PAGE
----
The 4-H Name and Emblem are protected under federal statute Title 18, U.S. Code 707. This provides the 4-H Name and Emblem with the level of protection afforded other Federal marks, such as the Seal of the President of the United States. The 4-H Name and Emblem is intended to represent the ideals of the program with its focus on serving the educational needs and interests of 4-H youth.
Permission to Use 4-H Name and Emblem
If you are a 4-H member or volunteer, you are permitted to use the 4-H Name & Emblem once your program is chartered with the official 4-H Charter from 4-H National Headquarters at the Cooperative State Research, Education and Extension Service (CSREES), within the United States Department of Agriculture (USDA).
If you are a commercial vendor, private organization or any other entity, you need to contact either the local UNL Extension Office or the State 4-H Office to determine what steps you need to take for your use of the 4-H Name & Emblem. Anyone wishing to use the 4-H Name & Emblem in a way that does not specify a local or state program should seek authorization to use the 4-H Name & Emblem from National 4-H Headquarters at USDA.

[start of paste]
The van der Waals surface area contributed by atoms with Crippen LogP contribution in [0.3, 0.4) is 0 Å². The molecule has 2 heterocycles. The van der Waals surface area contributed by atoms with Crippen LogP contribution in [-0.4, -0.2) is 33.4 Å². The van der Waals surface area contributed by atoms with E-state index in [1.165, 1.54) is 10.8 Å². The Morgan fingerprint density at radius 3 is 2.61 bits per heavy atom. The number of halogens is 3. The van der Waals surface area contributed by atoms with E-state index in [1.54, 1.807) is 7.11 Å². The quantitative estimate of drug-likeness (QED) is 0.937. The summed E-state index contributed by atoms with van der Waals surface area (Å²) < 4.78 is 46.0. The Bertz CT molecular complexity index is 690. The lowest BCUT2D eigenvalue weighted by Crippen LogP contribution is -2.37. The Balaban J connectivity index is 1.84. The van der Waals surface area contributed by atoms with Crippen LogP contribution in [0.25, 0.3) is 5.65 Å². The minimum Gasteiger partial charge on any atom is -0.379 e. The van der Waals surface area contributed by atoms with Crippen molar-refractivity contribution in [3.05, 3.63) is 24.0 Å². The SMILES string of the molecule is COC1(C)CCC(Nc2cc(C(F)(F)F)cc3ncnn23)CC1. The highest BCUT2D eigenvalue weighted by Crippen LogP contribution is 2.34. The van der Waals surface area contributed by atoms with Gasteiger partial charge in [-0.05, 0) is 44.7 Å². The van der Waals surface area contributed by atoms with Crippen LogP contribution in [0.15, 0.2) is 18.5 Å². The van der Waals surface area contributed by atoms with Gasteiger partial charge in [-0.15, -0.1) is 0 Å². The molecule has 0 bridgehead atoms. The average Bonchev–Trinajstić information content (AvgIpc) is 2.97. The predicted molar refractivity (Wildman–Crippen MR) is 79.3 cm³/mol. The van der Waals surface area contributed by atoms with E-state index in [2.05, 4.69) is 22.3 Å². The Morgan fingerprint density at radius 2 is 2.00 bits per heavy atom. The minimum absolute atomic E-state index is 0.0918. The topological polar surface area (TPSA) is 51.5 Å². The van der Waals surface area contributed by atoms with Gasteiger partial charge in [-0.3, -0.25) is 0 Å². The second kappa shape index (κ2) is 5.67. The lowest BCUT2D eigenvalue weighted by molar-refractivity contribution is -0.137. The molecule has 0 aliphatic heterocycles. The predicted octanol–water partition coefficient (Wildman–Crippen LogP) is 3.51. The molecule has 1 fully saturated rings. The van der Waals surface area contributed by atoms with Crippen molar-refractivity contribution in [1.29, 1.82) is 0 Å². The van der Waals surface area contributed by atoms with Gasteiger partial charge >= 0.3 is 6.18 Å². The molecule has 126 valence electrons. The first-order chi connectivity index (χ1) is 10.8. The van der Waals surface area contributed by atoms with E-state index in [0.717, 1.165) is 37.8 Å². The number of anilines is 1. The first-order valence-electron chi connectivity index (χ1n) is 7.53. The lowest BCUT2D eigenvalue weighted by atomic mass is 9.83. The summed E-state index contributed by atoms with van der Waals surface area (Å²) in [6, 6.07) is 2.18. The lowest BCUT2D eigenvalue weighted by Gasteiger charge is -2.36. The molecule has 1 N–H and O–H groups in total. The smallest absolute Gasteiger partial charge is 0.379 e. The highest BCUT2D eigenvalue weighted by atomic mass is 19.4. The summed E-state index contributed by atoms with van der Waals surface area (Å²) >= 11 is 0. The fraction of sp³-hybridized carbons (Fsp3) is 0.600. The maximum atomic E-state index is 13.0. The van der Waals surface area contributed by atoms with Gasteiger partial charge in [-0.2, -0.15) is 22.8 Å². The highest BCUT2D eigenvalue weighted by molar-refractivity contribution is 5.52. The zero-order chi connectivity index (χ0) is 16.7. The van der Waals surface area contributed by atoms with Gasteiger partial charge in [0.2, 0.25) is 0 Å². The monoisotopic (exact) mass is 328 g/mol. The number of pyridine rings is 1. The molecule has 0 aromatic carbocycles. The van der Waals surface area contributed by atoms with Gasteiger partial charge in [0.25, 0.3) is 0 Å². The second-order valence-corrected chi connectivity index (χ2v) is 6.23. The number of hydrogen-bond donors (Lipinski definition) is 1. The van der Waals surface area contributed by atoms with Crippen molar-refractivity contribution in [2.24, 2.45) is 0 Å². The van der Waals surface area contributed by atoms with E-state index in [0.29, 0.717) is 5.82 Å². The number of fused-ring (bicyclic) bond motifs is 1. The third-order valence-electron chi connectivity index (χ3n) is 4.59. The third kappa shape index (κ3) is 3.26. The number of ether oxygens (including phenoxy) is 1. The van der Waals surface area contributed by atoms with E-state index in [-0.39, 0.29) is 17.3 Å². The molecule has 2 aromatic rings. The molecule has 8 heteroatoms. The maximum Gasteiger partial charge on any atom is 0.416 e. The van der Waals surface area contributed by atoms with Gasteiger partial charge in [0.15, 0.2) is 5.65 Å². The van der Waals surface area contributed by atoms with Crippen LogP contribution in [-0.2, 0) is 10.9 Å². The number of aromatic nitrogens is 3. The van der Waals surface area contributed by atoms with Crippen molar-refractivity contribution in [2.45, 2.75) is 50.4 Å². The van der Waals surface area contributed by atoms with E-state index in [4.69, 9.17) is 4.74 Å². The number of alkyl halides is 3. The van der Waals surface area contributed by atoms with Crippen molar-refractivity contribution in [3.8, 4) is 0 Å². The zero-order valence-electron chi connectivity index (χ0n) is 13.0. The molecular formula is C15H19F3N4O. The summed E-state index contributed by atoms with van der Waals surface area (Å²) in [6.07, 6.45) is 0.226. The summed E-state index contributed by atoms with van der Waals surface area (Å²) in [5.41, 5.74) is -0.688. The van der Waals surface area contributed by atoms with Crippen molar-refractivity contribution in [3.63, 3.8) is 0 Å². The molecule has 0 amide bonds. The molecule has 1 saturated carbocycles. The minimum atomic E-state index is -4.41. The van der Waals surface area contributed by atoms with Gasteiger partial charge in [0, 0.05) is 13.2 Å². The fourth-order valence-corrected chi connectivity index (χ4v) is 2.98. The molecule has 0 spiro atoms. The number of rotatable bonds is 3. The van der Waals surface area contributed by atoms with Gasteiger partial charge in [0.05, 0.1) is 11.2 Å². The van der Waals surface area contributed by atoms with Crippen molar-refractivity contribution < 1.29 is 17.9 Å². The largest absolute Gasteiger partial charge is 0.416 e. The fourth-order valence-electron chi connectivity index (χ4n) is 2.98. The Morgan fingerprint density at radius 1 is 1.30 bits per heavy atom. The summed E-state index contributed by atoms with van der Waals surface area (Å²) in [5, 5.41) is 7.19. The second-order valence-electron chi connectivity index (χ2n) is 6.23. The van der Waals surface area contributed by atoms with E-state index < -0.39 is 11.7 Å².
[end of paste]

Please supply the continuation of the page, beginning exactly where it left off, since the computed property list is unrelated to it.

In all private and commercial use of the 4-H Emblem, the statement "18 USC 707" must legibly appear either to the right of the base of the stem or below the lower right leaf of the clover. In use internal to the Cooperative Extension System (all 4-H Youth Development programs and clubs duly given authorization to use the 4-H Name & Emblem) use of the statement is at the discretion of the state 4-H program leader, or for those users that are multi-state, regional, or national in scope, at the discretion of National 4-H Headquarters.